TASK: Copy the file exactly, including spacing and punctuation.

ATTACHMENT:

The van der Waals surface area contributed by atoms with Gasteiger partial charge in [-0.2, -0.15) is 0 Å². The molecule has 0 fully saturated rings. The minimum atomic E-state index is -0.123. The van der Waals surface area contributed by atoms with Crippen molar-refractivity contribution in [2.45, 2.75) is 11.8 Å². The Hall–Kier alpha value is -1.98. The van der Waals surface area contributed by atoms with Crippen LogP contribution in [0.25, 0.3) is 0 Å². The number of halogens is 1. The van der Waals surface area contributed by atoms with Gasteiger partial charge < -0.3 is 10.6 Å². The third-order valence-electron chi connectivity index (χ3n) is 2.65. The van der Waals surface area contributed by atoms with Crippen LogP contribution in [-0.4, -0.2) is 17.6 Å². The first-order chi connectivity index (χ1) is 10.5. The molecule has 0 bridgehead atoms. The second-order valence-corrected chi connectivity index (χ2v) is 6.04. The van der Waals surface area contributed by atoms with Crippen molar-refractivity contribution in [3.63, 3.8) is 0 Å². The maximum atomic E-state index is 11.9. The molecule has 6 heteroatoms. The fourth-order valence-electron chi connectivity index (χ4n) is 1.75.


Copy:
The van der Waals surface area contributed by atoms with Gasteiger partial charge in [-0.2, -0.15) is 0 Å². The molecule has 0 fully saturated rings. The minimum atomic E-state index is -0.123. The van der Waals surface area contributed by atoms with Crippen molar-refractivity contribution in [2.45, 2.75) is 11.8 Å². The Hall–Kier alpha value is -1.98. The van der Waals surface area contributed by atoms with Crippen LogP contribution in [0.25, 0.3) is 0 Å². The number of halogens is 1. The van der Waals surface area contributed by atoms with Gasteiger partial charge < -0.3 is 10.6 Å². The third-order valence-electron chi connectivity index (χ3n) is 2.65. The van der Waals surface area contributed by atoms with Crippen LogP contribution in [-0.4, -0.2) is 17.6 Å². The first-order chi connectivity index (χ1) is 10.5. The molecule has 0 bridgehead atoms. The second-order valence-corrected chi connectivity index (χ2v) is 6.04. The van der Waals surface area contributed by atoms with Crippen molar-refractivity contribution in [3.63, 3.8) is 0 Å². The maximum atomic E-state index is 11.9. The molecule has 6 heteroatoms. The fourth-order valence-electron chi connectivity index (χ4n) is 1.75.